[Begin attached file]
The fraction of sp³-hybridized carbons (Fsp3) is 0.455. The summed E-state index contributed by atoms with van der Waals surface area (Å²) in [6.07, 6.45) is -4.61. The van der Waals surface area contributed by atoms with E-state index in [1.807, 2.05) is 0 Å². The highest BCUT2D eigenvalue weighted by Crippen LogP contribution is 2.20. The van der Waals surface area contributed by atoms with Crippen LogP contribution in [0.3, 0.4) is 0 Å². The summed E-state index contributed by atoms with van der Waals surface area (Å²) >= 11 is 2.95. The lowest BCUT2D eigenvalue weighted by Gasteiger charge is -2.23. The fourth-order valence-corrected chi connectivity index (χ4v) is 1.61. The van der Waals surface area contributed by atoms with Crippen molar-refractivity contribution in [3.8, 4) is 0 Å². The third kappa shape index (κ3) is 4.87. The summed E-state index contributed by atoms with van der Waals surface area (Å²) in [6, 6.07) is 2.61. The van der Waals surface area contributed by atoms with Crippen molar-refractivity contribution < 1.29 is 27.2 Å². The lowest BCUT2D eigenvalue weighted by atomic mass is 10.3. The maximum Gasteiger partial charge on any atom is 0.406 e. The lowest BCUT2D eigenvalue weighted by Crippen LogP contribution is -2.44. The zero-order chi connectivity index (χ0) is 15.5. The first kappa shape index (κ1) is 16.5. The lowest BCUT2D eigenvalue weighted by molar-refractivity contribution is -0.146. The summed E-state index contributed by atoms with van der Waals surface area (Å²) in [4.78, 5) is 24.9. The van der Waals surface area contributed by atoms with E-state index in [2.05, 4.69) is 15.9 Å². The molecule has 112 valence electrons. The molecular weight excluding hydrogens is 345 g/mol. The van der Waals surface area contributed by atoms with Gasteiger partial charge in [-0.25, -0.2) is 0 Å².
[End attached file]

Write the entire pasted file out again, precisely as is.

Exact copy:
The fraction of sp³-hybridized carbons (Fsp3) is 0.455. The summed E-state index contributed by atoms with van der Waals surface area (Å²) in [6.07, 6.45) is -4.61. The van der Waals surface area contributed by atoms with E-state index in [1.807, 2.05) is 0 Å². The highest BCUT2D eigenvalue weighted by Crippen LogP contribution is 2.20. The van der Waals surface area contributed by atoms with Crippen LogP contribution in [0.3, 0.4) is 0 Å². The summed E-state index contributed by atoms with van der Waals surface area (Å²) >= 11 is 2.95. The lowest BCUT2D eigenvalue weighted by Gasteiger charge is -2.23. The fourth-order valence-corrected chi connectivity index (χ4v) is 1.61. The van der Waals surface area contributed by atoms with Crippen molar-refractivity contribution in [3.8, 4) is 0 Å². The third kappa shape index (κ3) is 4.87. The summed E-state index contributed by atoms with van der Waals surface area (Å²) in [6, 6.07) is 2.61. The van der Waals surface area contributed by atoms with Crippen molar-refractivity contribution < 1.29 is 27.2 Å². The lowest BCUT2D eigenvalue weighted by atomic mass is 10.3. The maximum Gasteiger partial charge on any atom is 0.406 e. The lowest BCUT2D eigenvalue weighted by Crippen LogP contribution is -2.44. The zero-order chi connectivity index (χ0) is 15.5. The first kappa shape index (κ1) is 16.5. The lowest BCUT2D eigenvalue weighted by molar-refractivity contribution is -0.146. The summed E-state index contributed by atoms with van der Waals surface area (Å²) in [4.78, 5) is 24.9. The van der Waals surface area contributed by atoms with E-state index in [2.05, 4.69) is 15.9 Å². The molecule has 112 valence electrons. The molecular weight excluding hydrogens is 345 g/mol. The van der Waals surface area contributed by atoms with Gasteiger partial charge in [-0.25, -0.2) is 0 Å².